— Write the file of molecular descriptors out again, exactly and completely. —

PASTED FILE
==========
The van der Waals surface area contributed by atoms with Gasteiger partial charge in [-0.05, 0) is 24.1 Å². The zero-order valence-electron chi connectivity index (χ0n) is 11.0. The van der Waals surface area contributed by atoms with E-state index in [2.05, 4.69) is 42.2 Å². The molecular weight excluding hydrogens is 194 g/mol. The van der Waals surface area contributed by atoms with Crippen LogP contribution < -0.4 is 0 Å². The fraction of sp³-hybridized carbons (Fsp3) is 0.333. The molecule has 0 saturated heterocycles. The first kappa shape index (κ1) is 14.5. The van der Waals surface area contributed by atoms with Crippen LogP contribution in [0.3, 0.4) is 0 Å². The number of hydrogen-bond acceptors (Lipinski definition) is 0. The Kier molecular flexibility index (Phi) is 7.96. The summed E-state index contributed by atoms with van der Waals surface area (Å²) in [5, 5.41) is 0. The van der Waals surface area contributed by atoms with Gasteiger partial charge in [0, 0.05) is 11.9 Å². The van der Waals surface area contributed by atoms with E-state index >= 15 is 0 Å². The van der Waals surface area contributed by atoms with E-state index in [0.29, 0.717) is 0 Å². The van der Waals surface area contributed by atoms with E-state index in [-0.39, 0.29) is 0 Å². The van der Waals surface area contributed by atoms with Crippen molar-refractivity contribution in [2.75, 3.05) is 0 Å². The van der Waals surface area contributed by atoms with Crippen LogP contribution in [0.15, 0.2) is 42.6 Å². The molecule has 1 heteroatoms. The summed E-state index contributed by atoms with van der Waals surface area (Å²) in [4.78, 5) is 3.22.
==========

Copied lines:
The van der Waals surface area contributed by atoms with Gasteiger partial charge in [-0.05, 0) is 24.1 Å². The zero-order valence-electron chi connectivity index (χ0n) is 11.0. The van der Waals surface area contributed by atoms with E-state index in [2.05, 4.69) is 42.2 Å². The molecular weight excluding hydrogens is 194 g/mol. The van der Waals surface area contributed by atoms with Crippen LogP contribution < -0.4 is 0 Å². The fraction of sp³-hybridized carbons (Fsp3) is 0.333. The molecule has 0 saturated heterocycles. The first kappa shape index (κ1) is 14.5. The van der Waals surface area contributed by atoms with Crippen LogP contribution in [0.3, 0.4) is 0 Å². The number of hydrogen-bond acceptors (Lipinski definition) is 0. The Kier molecular flexibility index (Phi) is 7.96. The summed E-state index contributed by atoms with van der Waals surface area (Å²) in [5, 5.41) is 0. The van der Waals surface area contributed by atoms with Gasteiger partial charge in [0, 0.05) is 11.9 Å². The van der Waals surface area contributed by atoms with E-state index >= 15 is 0 Å². The van der Waals surface area contributed by atoms with E-state index in [0.29, 0.717) is 0 Å². The van der Waals surface area contributed by atoms with E-state index in [-0.39, 0.29) is 0 Å². The van der Waals surface area contributed by atoms with Crippen molar-refractivity contribution in [2.75, 3.05) is 0 Å². The van der Waals surface area contributed by atoms with Crippen LogP contribution in [0.15, 0.2) is 42.6 Å². The molecule has 1 heteroatoms. The summed E-state index contributed by atoms with van der Waals surface area (Å²) in [4.78, 5) is 3.22.